Iterated Majority Voting
We study a model in which a group of agents make a sequence of collective decisions on whether to remain in the current state of the system or switch to an alternative state, as proposed by one of them. Examples for instantiations of this model include the step-wise refinement of a bill of law by means of amendments to be voted on, as well as resource allocation problems, where agents successively alter the current allocation by means of a sequence of deals. We specifically focus on cases where the majority rule is used to make each of the collective decisions, as well as variations of the majority rule where different quotas need to be met to get a proposal accepted. In addition, we allow for cases in which the same proposal may be made more than once. As this can lead to infinite sequences, we investigate the effects of introducing a deadline bounding the number of proposals that can be made. We use both analytical and experimental means to characterise situations in which we can expect to see a convergence effect, in the sense that the expected payoff of each agent will become independent from the initial state of the system, as long as the deadline is chosen large enough.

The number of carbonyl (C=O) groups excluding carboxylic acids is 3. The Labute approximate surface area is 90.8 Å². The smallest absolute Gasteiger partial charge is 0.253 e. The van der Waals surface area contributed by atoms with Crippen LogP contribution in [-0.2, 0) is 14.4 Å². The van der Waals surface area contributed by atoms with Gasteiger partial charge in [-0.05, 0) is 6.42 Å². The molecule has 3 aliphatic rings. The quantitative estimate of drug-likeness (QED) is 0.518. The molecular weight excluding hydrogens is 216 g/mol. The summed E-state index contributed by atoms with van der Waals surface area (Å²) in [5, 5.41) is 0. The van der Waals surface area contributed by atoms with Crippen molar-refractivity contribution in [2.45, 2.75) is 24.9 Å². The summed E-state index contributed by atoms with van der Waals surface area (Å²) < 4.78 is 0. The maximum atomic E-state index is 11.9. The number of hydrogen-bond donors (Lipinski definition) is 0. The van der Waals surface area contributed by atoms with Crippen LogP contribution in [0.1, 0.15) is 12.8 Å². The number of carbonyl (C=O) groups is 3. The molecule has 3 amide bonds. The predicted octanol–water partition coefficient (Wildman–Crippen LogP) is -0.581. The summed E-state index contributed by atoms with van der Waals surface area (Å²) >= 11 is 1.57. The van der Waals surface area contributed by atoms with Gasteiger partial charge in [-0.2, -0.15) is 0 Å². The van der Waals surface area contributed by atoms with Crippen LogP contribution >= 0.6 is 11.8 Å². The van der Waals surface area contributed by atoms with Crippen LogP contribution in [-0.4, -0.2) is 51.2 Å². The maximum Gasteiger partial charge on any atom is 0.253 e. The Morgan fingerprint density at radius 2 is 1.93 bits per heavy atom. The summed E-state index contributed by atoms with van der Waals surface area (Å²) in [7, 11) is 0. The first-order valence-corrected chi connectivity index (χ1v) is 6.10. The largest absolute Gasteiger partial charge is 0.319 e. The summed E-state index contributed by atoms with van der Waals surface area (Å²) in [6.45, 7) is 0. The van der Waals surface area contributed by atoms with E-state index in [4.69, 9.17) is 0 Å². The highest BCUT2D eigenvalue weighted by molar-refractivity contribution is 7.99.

Unable to display preview. Download preview PDF.
- 1.Rosenschein, J.S., Zlotkin, G.: Rules of Encounter. MIT Press, Cambridge (1994)Google Scholar
- 5.Sen, A.K.: Collective Choice and Social Welfare. Holden-Day (1970)Google Scholar
- 6.Grinstead, C.M., Snell, J.L.: Introduction to Probability, 2nd edn. American Mathematical Society (1997)Google Scholar